|Address: 19400 Homestead Road, Cupertino California.|
|Data Terminals Division at Building 42 in Cupertino|
The terminal development and manufacturing activities of the Data Systems Division were spun off in August of 1975 to form the Terminal Products Division. The first general manager of TPD was Jim Arthur. TPD took responsibility for the 2640 and 2644 terminals developed by DSD. Before introducing its first home made terminal (the 2640A) in 1974, HP had resold printing terminals from the Teletype Corporation and CRT terminals from the Computer Terminal Corporation and from the Beehive Medical Electronics Company. The 2640A was introduced in December of 1974. DTD shipped the 2000th unit in September of 1975. DTD booked $17M in revenue in 1976.
In March of 1977, Data Terminals Division moved into the newly completed 172,000 square foot building (building 43) next door at 19400 Homestead Road (from a shared building at 11000 Wolfe Road). In mid-1978, DTD moved part of its manufacturing division to HP's Sunnyvale plant. By 1978, half of the terminals made by HP were being sold onto non-HP systems.
In August of 1978, HP took an option to buy an 1100-acre site in Roseville California for future expansion of the Data Systems Division. In December of 1978, HP took a six month option to purchase an additional 500-acre site in Roseville. The Roseville Terminals and Roseville Networks Divisions would eventually be located on this site. In October of 1978, DTD introduced the first of the classic ET Head terminals, the 2621A.
DTD grew 100% in 1979. In 1980, HP had higher dollar sales from terminals than from either 1000 computer systems or 3000 computer systems.
In March of 1980, the manufacturing part of the Data Terminals Division relocated from Cupertino to Roseville. By June of 1980, the rest of the division had relocated to HP's Sunnyvale plant (Arques Ave).
DTD also started manufacturing in Aquadilla, Puerto Rico in early 1980. The Puerto Rico operation was managed initially by Larry Mitchell as one of six US ex-pats that arrived in January 1980 to start the HPPR operation, with Lee Wiese as Manufacturing Manager, Harry Heflin as Engineering Manager and Bruce Greenan as Finance Manager. The HPPR plant was an old womens hosiery manufacturing facility, abandoned over one weekend by the previous owner. The Puerto Rico government took over the building and cleaned it out. When the team first arrived at the plant, there was a telephone, a cardboard box for a desk and a folding metal chair, that was all! Within 6 months the plant was in production, building the HP2621A terminal with close to 200 employees.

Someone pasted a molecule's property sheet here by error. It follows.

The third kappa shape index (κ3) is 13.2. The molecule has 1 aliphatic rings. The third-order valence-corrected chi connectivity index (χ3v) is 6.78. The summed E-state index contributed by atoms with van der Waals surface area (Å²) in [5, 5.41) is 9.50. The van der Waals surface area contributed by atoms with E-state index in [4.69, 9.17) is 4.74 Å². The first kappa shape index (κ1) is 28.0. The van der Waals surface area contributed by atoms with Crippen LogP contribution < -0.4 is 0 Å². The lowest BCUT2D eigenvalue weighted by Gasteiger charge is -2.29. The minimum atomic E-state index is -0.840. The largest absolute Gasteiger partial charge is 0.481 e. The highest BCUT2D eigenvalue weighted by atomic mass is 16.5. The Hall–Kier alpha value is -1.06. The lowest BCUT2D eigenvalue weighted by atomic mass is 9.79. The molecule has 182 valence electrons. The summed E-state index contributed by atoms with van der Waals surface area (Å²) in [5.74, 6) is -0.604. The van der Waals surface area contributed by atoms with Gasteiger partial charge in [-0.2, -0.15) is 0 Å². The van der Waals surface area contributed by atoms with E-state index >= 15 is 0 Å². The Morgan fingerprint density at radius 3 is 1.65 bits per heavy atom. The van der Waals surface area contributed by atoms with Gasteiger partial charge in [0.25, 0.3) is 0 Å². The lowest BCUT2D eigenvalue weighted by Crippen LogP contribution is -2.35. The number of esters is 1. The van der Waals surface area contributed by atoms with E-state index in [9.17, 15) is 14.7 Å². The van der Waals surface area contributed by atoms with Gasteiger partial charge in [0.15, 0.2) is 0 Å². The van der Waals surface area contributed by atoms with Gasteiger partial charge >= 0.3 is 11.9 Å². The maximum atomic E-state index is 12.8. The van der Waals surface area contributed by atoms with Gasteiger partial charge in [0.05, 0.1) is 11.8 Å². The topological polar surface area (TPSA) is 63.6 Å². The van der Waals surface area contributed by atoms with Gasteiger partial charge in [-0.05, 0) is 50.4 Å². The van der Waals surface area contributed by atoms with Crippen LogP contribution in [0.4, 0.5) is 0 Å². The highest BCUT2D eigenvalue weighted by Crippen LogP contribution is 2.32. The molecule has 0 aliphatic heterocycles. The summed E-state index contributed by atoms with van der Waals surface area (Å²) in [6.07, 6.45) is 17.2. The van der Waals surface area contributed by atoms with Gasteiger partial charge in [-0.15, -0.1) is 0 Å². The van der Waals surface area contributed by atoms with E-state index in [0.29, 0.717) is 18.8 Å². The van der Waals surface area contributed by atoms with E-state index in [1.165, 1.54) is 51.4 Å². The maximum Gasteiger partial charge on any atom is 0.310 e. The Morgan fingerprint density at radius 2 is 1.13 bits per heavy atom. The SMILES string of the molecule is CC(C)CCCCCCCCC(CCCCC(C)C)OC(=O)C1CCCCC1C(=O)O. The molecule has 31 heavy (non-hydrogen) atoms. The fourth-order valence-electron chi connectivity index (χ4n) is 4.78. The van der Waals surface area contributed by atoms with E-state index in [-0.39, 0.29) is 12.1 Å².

HPPR shipped its first 2621A terminal in April of that year. The Puerto Rican operation shipped its 1000th 2621A in August of 1980. Ray Cookinghan took over from Larry Mitchell in August/September of 1982. By the end of 1983, HP employed 400 people in Puerto Rico. In March of 1985, the Fort Collins Division transferred manufacturing of memory modules for 200 Series computers to the Puerto Rico Division.
In July of 1981, Cyril Yansouni was named general manager of the Data Terminal Division. DTD introduced the low-cost 2382A terminal in August of 1981. DTD booked $190M in revenue in 1981. The business levelled off and peaked at $205M in 1983
In January of 1982, a new group was created to overlook all divisions involved in the development and manufacture of terminals (Data Terminals Division, Grenoble Division and the manufacturing operations in Roseville and Puerto Rico). The Computer Terminals Group was headed up by Yansouni. In 1982, DTD introduced the most ambitious product it would ever attempt, the 2700. The 2700 was really a high-end color graphics workstation (with two built in floppy drives). It proved too expensive to gain any traction in the market.
In November of 1982, part of the Data Terminals Division was combined with the General Systems Division at the Sunnyvale facility to form the Personal Office Computer Division. Bob Puette was the general manager of the new division. The new division became part of the Computer Terminals Group. This organization had already produced the first HP business desktop computers (the HP-125 and HP-120 CP/M computers).
In November of 1982, the terminal operations in Roseville became the Roseville Terminals Division with Larry Mitchell as general manager. The terminals business peaked for HP in 1983. After that year, PCs were increasingly used as terminals connected to central systems. Also in 1983, HP's system disc drive business overtook terminals as the largest peripherals business in the company.
In January of 1985, HP shipped its 500,000th display terminal. By 1990, terminals had declined to a $100 million per year business for HP, less than half the 1983 level.
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